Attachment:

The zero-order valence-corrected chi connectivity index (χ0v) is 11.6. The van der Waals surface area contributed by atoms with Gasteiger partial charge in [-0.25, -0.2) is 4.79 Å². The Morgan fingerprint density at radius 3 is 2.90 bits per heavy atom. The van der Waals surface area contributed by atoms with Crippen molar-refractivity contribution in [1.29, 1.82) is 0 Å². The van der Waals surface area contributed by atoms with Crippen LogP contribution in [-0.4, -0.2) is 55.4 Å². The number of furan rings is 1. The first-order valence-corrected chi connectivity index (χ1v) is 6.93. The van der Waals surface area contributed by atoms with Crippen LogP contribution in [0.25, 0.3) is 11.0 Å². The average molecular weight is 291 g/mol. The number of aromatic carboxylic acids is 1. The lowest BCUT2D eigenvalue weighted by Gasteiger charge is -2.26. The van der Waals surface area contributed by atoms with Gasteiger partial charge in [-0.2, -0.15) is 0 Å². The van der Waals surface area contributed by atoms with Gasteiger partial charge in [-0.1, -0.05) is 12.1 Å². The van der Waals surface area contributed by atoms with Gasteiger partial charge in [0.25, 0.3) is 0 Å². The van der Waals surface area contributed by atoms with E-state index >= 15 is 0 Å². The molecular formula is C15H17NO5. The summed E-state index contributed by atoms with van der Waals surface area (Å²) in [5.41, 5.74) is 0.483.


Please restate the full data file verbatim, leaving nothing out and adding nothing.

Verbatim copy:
The zero-order valence-corrected chi connectivity index (χ0v) is 11.6. The van der Waals surface area contributed by atoms with Gasteiger partial charge in [-0.25, -0.2) is 4.79 Å². The Morgan fingerprint density at radius 3 is 2.90 bits per heavy atom. The van der Waals surface area contributed by atoms with Crippen molar-refractivity contribution in [1.29, 1.82) is 0 Å². The van der Waals surface area contributed by atoms with Crippen LogP contribution in [-0.4, -0.2) is 55.4 Å². The number of furan rings is 1. The first-order valence-corrected chi connectivity index (χ1v) is 6.93. The van der Waals surface area contributed by atoms with Crippen LogP contribution in [0.25, 0.3) is 11.0 Å². The average molecular weight is 291 g/mol. The number of aromatic carboxylic acids is 1. The lowest BCUT2D eigenvalue weighted by Gasteiger charge is -2.26. The van der Waals surface area contributed by atoms with Gasteiger partial charge in [-0.2, -0.15) is 0 Å². The van der Waals surface area contributed by atoms with Gasteiger partial charge in [-0.1, -0.05) is 12.1 Å². The van der Waals surface area contributed by atoms with Gasteiger partial charge in [0.25, 0.3) is 0 Å². The van der Waals surface area contributed by atoms with E-state index >= 15 is 0 Å². The molecular formula is C15H17NO5. The summed E-state index contributed by atoms with van der Waals surface area (Å²) in [5.41, 5.74) is 0.483.